Thinking allowed

singles in Stedman Doubles

On a good prac­tice night we have enough ringers able to ring Sted­man Doubles, and we are gradu­ally get­ting bet­ter at it, and more people are able to cope with singles so that we can ring an extent of 120 changes, rather than just a plain course of 60.

Singles in Sted­man Doubles seem to cause quite a bit of con­fu­sion. They also have a num­ber of nick­names or mne­mon­ics which aim to remind the ringer what to do. A com­mon pair of nick­names is “cat’s ears” and “coath­angers”, refer­ring to the actions taken by the two bells affected by the call. I could nev­er get used to these, espe­cially “coath­angers” and worked out my own way of deal­ing with singles.

The first thing to remem­ber is that Sted­man con­sists of three bells on the front which plain hunt for six blows, and then change dir­ec­tion, togeth­er with pairs of bells above third place which double dodge out to the back and then back down to the front again. In Sted­man Doubles the only double dodging is in 4–5 up and 4–5 down. And the import­ant thing to remem­ber is that a single affects only the pair of bells double-dodging in 4–5 up and down. The three bells on the front are entirely unaf­fected by the call.

The effect of a single is to swap two bells over, and in Sted­man Doubles it swaps over the two bells that are double-dodging 4–5 up and down. That’s really all you need to know. The ringer who star­ted out think­ing that they were going to double-dodge 4–5 up has to turn around swap places with the ringer who star­ted out think­ing they were going to double-dodge 4–5 down. And vice-versa.

Or to put that anoth­er way, if you are double-dodging 4–5 up and a single is called then you become the bell double-dodging 4–5 down. And if you are the bell double-dodging 4–5 down then you become the bell double-dodging 4–5 up. (Of course in both cases the double-dodges up and down are not really double-dodges because they are incom­plete, but we can gloss over that complexity.)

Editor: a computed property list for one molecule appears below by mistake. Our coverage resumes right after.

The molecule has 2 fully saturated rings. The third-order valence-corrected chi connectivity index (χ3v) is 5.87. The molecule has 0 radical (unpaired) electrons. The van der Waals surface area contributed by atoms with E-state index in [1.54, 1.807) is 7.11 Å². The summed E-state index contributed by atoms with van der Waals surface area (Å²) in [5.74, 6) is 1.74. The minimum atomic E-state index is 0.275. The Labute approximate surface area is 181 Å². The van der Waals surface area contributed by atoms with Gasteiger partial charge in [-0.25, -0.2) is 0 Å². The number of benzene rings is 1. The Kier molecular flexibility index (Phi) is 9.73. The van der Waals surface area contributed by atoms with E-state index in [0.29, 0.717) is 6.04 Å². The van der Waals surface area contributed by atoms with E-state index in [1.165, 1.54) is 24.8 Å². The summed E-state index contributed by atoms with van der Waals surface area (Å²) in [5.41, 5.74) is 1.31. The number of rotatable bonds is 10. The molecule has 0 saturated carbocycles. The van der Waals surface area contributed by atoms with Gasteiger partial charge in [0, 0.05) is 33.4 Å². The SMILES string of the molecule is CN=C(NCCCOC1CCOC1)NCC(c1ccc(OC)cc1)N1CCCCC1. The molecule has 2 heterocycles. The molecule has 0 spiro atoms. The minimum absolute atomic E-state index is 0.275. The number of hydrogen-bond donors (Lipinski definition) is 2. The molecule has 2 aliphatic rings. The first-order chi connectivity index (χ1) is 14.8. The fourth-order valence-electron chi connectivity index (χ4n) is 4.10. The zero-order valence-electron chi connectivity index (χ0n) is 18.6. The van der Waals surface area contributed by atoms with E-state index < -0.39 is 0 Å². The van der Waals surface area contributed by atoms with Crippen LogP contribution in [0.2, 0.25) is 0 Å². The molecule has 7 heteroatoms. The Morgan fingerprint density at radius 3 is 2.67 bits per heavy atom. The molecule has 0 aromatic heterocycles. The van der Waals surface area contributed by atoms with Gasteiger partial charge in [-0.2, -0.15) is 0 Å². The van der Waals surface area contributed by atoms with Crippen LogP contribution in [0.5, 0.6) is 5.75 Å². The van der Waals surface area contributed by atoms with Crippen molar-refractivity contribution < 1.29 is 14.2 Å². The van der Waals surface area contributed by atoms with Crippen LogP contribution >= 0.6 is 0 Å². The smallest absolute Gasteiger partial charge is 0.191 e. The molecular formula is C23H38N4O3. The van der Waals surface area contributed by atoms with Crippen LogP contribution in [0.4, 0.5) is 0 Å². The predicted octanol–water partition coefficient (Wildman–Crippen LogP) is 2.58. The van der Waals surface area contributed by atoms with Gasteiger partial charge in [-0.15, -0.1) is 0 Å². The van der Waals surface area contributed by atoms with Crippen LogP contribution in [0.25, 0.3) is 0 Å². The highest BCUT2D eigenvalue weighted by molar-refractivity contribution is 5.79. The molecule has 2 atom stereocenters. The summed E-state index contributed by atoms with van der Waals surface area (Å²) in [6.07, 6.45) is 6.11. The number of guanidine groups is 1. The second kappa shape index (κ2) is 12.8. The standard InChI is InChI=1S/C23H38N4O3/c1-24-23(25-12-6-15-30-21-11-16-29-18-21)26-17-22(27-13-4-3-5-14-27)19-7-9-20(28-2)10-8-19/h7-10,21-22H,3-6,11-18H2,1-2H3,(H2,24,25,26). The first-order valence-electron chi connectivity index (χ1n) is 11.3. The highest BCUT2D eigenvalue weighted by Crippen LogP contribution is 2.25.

What does this mean in prac­tice? Let’s con­sider, first, the bell that would, if there were no single, double-dodge 4–5 up. The ringer will count their place some­thing like this:

  • fourth, fifth, fourth, fifth, fourth, fifth

and then they will lie at the back and double dodge 4–5 down.

Mean­while the ringer who would be double-dodging 4–5 down with them will count their place some­thing like this:

  • fifth, fourth, fifth, fourth, fifth, fourth

and then go down to the front, either as a quick bell or a slow bell.

The effect of the single is to swap the two bells over at the fourth stroke (a hand­stroke) of these six changes, so that the bell that starts dodging up ends up dodging down:

  • fourth, fifth, fourth, fourth, fifth, fourth

This bells is now dodging down, so it must next go down to the front.

Mean­while the bell that starts dodging down ends up dodging up

  • fifth, fourth, fifth, fifth, fourth, fifth

This bell is now dodging up, so it must lie in 5th place and double-dodge down before join­ing the front work, either as quick bell or as slow.

As for wheth­er you go in quick or slow: if you are affected by one single (or by an odd num­ber of singles) then you do the oppos­ite of what you would oth­er­wise have done. If you came out quick and would have gone in slow, then after a single you go in quick. Or if you came out slow and would have gone in quick, then instead you go in slow. (That’s because you have swapped places with the the oth­er bell, and it becomes the bell that does what you would have done, and you become the bell that does what it would have done!)

For me, this is where blue lines explain­ing the single — help­ful though blue lines gen­er­ally are — here just com­plic­ate mat­ters. In this instance I find it easi­er just to switch from ringing one place bell (4th’s place) to ringing anoth­er (5th’s). Or vice versa.

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Calling Bob Minor: a different composition

Thanks to Tim Rose’s web­site here is a com­pos­i­tion for a quarter of Bob Minor that looks to be rather easi­er to call than the one I con­sidered before. Tim does a pretty good job of describ­ing the com­pos­i­tion, but for the sake of com­plete­ness and to aid my own under­stand­ing I’ll put it all in my own words.

As in the pre­vi­ous com­pos­i­tion, this quarter con­sists of a 720 fol­lowed by a 540, mak­ing 1260 changes in total.

First we look at a plain course of Bob Minor. The lead ends (when the treble leads at back­stroke) look like this:

135264 (3 make 2nd’s, 5 3–4 up, 2 3–4 down, 6 5–6 up, 4 5–6 down)